Dance review: Laurencia, London Coliseum, London

 

Laurencia, which continues the Mikhailovsky Ballet’s London season, is a curious hybrid. The Spanish dances, castanets and local colour suggest the exotic ballets of the 19th century, with the addition of a Soviet-friendly tale of a peasant uprising. Natalia Osipova and Ivan Vasiliev make sensational rebel leaders, drawing the mix together.

Laurencia was created in 1939 by virtuoso dancer Vakhtang Chabukiani. It shows off a style of Russian ballet on the eve of the Second World War, with broad style, folk-influenced dances for the ensemble and virtuoso steps for the leads. It was popular for decades, before falling out of favour. Mikhail Messerer restaged it for St Petersburg’s Mikhailovsky Ballet in 2010, marking the centenary of Chabukiani’s birth.

The story is loosely based on Lope de Vega’s play Fuente Ovejuna. A predatory lord rapes the young women of the village. His attack on the heroine, Laurencia, is the final straw, and the villagers storm the castle. In ballet form, it’s a black-and-white tale of leering villains and brave villagers, big gestures and bigger jumps.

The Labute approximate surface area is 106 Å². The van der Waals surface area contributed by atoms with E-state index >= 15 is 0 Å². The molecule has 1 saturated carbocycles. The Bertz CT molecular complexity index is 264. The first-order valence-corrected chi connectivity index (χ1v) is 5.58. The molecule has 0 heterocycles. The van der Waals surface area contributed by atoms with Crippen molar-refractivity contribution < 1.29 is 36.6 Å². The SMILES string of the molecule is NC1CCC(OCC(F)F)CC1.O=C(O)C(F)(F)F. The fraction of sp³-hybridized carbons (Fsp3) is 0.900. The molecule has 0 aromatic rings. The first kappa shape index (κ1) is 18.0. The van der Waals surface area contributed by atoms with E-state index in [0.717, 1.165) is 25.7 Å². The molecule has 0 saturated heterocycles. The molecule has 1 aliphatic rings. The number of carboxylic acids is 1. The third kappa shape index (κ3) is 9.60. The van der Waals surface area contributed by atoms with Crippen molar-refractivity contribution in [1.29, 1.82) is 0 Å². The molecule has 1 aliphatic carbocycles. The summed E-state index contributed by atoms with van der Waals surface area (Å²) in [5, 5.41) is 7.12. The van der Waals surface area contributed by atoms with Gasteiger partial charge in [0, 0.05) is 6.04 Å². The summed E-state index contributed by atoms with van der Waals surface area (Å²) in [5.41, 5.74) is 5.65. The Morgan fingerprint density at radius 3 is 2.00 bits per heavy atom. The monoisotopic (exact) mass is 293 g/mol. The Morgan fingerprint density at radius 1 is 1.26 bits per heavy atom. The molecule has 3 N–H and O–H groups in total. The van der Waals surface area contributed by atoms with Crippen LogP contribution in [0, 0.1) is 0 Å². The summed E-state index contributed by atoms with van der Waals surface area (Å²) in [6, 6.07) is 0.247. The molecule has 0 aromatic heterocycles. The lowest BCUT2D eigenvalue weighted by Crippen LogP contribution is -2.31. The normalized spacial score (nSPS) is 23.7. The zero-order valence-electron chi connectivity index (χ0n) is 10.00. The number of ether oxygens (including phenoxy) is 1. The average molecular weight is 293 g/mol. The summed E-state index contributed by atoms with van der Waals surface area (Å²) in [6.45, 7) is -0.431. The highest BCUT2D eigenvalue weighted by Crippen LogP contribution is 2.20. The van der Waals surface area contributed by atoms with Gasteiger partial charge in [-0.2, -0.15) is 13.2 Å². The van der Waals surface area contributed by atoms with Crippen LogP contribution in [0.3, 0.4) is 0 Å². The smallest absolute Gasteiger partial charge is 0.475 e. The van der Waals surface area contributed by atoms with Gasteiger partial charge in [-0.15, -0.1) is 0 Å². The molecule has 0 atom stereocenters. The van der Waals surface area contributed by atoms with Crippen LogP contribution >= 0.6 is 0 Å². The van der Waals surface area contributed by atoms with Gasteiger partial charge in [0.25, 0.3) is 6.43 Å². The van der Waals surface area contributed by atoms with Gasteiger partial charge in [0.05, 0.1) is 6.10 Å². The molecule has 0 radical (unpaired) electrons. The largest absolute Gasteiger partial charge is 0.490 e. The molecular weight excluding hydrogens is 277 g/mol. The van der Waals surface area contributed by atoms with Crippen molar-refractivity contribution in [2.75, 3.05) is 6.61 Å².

If Soviet ballet could be simplistic in its messages, it was driven by powerhouse dancing. Messerer’s production includes film clips, projected during scene changes, of an early Laurencia cast. Their sincerity is as huge as their gestures; it’s a hard style to recapture.

Former Bolshoi stars Vasiliev and Osipova are obvious casting, with their vivid charisma and heroic dancing. Osipova has appealing spontaneity in the village scenes. At first, she rejects the hero Frondoso, not sure that he’s serious enough. Their exchanges have a bright, bantering edge, with glimpses of deeper feeling.

The choreography shows off her gorgeous, bounding jump. Osipova’s split jetés are spectacular, but I almost prefer the soaring skips she does as a run-up: she has energy to burn. She leads the rebellion with furious commitment, limbs braced and strong.

As Frondoso, Vasiliev rockets through the demanding steps. In one whirligig sequence, he spins from jump to jump, giving each leap a wriggly corkscrew twist in midair. The speed, height and complexity are amazing: he goes so fast your eye can only just keep up with him, but the shapes are clear and bold in the air.

The Mikhailovsky Ballet need more gusto in the scenes of rage and revolution, but scamper brightly through the village celebration scenes. Sabina Yapparova is lively as the peasant girl Pascuala, while Oksana Bondareva is touching as Jacinta, the first victim.

Mikhailovsky season continues until 7 April. Box office 020 7845 9300

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